Modern computers rely on electrons moving through wires to transmit information, which is far, far slower than the fast-as-light optics we theoretically could be using. And now we've found the exotic material that might allow us to leave electrons behind.
Electrons may be the lifeblood of computer communications, but they have a dirty little secret: they're actually pretty damn slow. Scientists and engineers would like to switch to entirely optical communications, which could, naturally enough, travel at the speed of light. The current target is known as "wireless interconnecting", in which information is communicated at speeds 100 to 1,000 times faster than is possible with current electronic technology.
The main hurdle isn't transmitting the data from one point to another - it's creating a receiver that can understand the information as fast as it's sent. Since the only signal processing we currently understand is electronic in nature, it doesn't matter how fast the optical communications are because all that fast-moving data will come screeching to a halt when it reaches its destination. But if we can find a way to build optical emitters and detectors, then we'd enter an age of computers capable of terahertz speeds. For comparison, modern computers top out at just a few gigahertz, a thousandth of what might be possible with fully optical computing.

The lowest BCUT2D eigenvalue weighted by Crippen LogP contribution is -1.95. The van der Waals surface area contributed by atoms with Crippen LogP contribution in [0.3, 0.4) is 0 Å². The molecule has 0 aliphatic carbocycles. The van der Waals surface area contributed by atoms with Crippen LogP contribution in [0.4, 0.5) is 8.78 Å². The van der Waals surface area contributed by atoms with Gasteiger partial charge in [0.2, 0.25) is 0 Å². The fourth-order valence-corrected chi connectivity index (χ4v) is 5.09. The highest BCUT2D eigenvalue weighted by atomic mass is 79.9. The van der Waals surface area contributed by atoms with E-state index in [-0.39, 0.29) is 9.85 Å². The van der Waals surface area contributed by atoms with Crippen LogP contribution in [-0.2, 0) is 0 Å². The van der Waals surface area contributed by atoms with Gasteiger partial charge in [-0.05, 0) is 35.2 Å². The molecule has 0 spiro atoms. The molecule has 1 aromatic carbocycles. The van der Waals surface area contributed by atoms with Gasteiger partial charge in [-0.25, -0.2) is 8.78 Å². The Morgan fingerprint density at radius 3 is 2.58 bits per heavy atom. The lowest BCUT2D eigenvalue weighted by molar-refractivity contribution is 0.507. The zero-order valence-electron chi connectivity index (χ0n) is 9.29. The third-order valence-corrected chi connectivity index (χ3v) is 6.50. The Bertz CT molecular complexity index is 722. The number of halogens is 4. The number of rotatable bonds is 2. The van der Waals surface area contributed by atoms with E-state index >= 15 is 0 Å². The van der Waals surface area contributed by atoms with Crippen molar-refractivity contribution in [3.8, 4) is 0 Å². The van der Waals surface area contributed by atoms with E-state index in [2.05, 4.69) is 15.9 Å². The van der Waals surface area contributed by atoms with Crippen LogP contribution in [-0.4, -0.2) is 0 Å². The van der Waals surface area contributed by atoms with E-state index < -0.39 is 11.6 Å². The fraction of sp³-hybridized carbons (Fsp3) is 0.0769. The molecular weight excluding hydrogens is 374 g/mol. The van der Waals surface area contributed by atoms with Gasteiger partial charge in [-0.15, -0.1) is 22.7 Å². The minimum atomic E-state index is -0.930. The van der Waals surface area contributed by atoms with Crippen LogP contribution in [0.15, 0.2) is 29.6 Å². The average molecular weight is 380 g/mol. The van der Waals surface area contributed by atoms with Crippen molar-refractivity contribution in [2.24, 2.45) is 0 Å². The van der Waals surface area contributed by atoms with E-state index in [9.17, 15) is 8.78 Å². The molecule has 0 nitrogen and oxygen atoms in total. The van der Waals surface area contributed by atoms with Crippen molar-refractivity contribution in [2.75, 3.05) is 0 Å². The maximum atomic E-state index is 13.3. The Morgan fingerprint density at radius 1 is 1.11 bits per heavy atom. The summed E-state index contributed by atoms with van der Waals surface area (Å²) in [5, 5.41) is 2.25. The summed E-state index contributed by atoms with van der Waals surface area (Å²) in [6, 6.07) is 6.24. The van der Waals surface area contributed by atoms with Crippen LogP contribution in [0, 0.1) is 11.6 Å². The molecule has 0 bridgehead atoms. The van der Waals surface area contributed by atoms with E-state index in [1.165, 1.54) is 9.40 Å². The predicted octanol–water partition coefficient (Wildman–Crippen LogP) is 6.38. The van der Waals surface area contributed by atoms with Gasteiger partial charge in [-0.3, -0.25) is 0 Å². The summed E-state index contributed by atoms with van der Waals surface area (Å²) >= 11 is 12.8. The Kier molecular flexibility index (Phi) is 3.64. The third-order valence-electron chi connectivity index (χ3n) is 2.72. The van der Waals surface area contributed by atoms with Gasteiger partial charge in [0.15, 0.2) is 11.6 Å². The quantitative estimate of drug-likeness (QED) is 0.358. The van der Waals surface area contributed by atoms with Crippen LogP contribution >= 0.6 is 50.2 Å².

That's where a tiny, nanoscale device made from the compound gallium aresenide comes into the picture. A research team from Oregon State University, the University of Iowa and Germany's Philipps University have discovered these little devices can handle terahertz pulses for very short stretches, allowing them to process and control electrical signals in a semiconductor.
That means they're fast enough to do the job of optical computing, and now it's just a question of refining them so that they can handle the task for longer periods. They also need to figure out how to make the stuff work at higher temperatures - the experiments were performed inside the super-coolant liquid helium, which isn't really a practical casing for the average computer user.
Still, the researchers feel cautiously confident they've created what they call "the first building block of optical signal processing." There are a lot of potential applications for this, including in video and audio devices that could make use of the greater speeds optical communications provide. But the real next step will be putting terahertz processors to work in quantum computers, which would need to be phenomenally fast anyway. Gallium arsenide might just be exactly what's required.